Results for 'physical disabilities'
Accession Social Enterprise
Accession is a social enterprise which supports adults with a range of learning and physical disabilities and long term mental health problems to find a route into employment. It runs 7 businesses across 5 sites in the borough of Ealing and offers training, voluntary positions and paid work, reinvesting income into creating more of these opportunities.
MITCHELL Wendy, et al
Summarises the findings of a study on approaches to supporting physically disabled young adults to achieve their preferred levels of control over care and support arrangements. The study took place between July 2012 and January 2014 and involved semi-structured interviews with young adults, parents and social care professionals. It examined physically disabled young adults experiences of managing their care and support arrangements and explored how they can be better supported. Key findings and practice implications are included. While welcoming the opportunities afforded by personalised approaches within adult social care, almost all the young adults described feeling daunted by the associated responsibilities, with managing personal assistants/carers consistently identified as the most difficult aspect of having a Direct Payment. Young adults found information from statutory services was typically targeted at other audiences, for example, older people and only a minority believed transition planning/support services had played a significant role in preparing them for taking on a Personal Budget. Social workers with more experience of working with young adults identified specific issues that need to be accommodated including: young adults’ relative lack of life skills and experience; young adults’ preferences regarding parental involvement; and addressing parents’ support needs.
This report focusses on meeting the needs of working-age disabled adults as health and social care services are increasing integrated. It provides an empirical evidence base to demonstrate how whole person care (which is about making the connections between physical health, mental health and social care services) can be used to effectively meet these needs. The report also draws on the findings of a focus group with 12 disabled adults and carers on desired outcomes from the integration of health and social care services. Interviews with social care and voluntary sector professionals, commissioners and local authority policy to see if they are willing to include working-age disabled adults' needs in plans for future integration. The report looks at how working-age disabled adults have different needs and outcomes from older people and identifies the health inequalities they face in day-to-day life. Ten dimensions of health inequality are identified including housing, employment, financial security and quality of life. The report makes seven recommendations to inform the service response, including: taking a long term view of managing long-term conditions, viewing whole person care as a 10-year journey with matched by stable funding; debates on funding gap in social care should give consideration to the needs of working-age disabled adults; shifting resources from case management to community coordinated care to support prevention and providing a single point of contact for health and social care needs; service integration should take place across a much wider range of services to meet the needs of disabled people.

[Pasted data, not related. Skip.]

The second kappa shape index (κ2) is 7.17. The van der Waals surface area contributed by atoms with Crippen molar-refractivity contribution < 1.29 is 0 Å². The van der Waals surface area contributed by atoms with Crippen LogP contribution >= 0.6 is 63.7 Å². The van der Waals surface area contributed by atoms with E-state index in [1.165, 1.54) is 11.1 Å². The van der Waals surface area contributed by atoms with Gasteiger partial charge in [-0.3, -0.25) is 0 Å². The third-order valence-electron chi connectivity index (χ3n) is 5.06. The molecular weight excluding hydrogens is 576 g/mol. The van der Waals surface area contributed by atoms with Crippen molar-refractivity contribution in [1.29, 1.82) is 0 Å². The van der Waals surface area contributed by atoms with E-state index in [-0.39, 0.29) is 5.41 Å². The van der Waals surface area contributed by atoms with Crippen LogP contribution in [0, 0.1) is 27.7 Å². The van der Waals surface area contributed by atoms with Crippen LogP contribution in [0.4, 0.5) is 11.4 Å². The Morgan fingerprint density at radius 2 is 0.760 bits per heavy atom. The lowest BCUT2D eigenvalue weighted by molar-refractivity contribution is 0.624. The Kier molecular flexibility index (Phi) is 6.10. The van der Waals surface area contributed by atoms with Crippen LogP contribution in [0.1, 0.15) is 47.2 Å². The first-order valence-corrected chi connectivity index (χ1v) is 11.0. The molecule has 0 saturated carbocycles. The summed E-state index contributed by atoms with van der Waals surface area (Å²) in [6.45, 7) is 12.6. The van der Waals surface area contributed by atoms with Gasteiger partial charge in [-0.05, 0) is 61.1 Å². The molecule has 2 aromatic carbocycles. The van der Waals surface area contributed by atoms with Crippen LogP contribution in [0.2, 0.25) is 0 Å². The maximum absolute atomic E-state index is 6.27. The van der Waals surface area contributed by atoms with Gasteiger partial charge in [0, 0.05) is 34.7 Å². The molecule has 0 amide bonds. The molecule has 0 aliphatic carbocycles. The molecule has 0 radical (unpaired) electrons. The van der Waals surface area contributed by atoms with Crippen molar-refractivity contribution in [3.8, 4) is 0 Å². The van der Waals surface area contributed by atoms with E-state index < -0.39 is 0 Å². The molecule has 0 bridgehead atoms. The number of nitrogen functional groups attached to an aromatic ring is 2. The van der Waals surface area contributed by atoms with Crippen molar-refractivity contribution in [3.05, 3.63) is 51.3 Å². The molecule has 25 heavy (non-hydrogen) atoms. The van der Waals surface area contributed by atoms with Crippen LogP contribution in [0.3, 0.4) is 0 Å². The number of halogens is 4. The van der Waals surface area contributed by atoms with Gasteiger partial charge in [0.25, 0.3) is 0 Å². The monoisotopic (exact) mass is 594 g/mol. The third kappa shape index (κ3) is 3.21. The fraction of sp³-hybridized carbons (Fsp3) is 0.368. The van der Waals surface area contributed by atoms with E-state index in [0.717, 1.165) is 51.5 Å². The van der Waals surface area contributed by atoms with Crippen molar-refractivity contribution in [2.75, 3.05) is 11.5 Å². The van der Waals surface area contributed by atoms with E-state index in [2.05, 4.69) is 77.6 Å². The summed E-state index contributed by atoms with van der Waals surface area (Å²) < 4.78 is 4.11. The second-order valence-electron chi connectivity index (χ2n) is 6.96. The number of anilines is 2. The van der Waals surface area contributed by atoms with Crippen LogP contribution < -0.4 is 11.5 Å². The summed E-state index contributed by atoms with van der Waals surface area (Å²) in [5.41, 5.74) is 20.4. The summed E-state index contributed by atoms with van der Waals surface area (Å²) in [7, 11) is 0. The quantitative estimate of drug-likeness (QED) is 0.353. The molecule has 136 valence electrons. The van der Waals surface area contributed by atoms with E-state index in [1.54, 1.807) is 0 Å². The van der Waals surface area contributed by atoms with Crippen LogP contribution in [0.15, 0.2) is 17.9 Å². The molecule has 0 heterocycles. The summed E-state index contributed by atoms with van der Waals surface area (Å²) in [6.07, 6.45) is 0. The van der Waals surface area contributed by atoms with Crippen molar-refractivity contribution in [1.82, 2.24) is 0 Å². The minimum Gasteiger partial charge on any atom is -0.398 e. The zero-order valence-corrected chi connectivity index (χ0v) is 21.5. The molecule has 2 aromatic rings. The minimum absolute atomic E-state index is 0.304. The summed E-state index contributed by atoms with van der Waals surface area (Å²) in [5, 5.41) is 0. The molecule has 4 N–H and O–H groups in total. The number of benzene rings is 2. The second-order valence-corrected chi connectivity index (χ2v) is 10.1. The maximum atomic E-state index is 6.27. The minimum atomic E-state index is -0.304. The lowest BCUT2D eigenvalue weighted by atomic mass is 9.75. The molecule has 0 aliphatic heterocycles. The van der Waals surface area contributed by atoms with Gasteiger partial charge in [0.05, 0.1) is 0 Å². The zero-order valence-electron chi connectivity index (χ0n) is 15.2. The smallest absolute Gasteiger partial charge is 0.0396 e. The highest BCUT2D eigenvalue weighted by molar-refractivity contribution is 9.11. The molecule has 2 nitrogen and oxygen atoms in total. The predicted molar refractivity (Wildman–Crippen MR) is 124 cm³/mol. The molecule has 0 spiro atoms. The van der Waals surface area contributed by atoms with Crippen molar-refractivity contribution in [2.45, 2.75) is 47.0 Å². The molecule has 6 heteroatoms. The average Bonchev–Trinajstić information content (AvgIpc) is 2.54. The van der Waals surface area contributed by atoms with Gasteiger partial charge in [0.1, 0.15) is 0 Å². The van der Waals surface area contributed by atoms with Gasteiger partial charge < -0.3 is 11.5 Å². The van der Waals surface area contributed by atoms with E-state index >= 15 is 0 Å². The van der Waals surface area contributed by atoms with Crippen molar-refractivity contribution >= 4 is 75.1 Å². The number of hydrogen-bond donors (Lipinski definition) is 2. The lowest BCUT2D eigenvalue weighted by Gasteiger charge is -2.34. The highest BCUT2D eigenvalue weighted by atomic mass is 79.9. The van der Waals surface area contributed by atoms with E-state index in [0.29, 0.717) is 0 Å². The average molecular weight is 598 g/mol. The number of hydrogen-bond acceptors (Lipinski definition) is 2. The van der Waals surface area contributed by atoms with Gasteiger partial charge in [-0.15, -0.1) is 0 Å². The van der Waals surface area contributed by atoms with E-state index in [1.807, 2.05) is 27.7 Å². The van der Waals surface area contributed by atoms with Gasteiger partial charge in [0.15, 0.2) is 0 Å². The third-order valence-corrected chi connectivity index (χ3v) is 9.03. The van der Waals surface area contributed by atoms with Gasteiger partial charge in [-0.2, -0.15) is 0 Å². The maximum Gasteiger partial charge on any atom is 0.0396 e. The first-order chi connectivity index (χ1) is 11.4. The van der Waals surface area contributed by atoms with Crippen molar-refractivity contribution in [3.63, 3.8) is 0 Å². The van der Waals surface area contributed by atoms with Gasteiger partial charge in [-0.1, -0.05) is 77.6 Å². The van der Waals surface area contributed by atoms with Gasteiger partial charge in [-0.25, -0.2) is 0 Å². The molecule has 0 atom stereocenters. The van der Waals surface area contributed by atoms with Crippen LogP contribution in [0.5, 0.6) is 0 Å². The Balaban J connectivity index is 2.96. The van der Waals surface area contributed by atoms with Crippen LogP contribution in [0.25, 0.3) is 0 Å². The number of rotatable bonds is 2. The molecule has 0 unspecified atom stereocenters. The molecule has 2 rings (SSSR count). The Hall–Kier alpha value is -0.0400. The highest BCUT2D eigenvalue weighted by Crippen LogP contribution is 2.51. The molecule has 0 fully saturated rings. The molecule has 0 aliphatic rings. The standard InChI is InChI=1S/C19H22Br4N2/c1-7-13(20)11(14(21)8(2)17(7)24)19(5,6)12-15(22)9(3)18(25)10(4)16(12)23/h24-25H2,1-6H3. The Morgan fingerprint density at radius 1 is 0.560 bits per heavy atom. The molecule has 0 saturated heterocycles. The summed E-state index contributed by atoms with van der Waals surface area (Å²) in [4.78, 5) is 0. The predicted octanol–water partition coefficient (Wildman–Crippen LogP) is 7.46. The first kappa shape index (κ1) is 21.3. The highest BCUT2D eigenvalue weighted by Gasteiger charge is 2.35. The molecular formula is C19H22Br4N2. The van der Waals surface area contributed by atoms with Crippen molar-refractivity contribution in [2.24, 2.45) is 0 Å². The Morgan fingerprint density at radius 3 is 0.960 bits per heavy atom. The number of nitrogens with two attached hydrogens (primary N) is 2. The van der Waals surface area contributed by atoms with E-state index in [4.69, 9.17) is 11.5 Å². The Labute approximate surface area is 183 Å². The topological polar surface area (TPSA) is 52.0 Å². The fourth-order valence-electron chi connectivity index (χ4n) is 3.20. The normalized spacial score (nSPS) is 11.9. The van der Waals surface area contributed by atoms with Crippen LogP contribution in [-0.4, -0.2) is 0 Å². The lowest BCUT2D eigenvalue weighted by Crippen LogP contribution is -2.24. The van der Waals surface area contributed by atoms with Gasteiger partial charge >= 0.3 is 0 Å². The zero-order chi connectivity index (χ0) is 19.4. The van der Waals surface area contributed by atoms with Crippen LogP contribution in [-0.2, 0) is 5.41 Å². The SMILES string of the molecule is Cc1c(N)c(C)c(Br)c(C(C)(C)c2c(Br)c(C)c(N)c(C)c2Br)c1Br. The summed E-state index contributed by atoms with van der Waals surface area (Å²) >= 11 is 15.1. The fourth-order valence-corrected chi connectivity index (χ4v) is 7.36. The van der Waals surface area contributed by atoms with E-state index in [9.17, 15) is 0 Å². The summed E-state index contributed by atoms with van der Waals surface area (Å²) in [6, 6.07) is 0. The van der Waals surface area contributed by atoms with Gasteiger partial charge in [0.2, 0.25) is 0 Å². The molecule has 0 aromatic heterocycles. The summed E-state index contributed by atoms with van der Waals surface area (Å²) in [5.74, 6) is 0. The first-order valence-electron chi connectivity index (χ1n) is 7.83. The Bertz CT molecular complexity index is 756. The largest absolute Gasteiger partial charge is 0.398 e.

Halton Borough Council
The Community Bridge Building team is a generic service and Bridge Builders work with adults who have a disability and are socially isolated to connect them with services in their communities. It began in 2007 when adult day care services were restructured, moving from a day centre model (two centres in Widnes and Runcorn) to one where people are supported to take part in activities and voluntary roles in the community. Day services now support only those with the most complex needs. Community Bridge Builders aim to: promote wellbeing and healthy living; encourage equal opportunities for all; identify support needs and overcome them; enable people to make their own choices; promote Independence and reduce isolation; enable people to have a valued role within their community.
Mindfulness is a form of meditative practice that involves paying attention to present-moment experiences in a non-judgemental way in order to cultivate a stable and nonreactive awareness. Although mindfulness has been studied in relation to various health conditions, no known published study exists which considers mindfulness in the context of visual impairment. Semi-structured interviews were therefore conducted with blind and partially sighted individuals who participated in regular mindfulness practice. Their narratives were then analysed thematically. The results suggest that mindfulness enhanced spiritual well-being by increasing their sense of intrapersonal, interpersonal, and transpersonal ‘connectedness’, which was seen to be related to a self-perceived increase in emotional, social, and physical health. The findings of this exploratory study call for further research into the utility of mindfulness as a well-being resource for individuals with a visual impairment.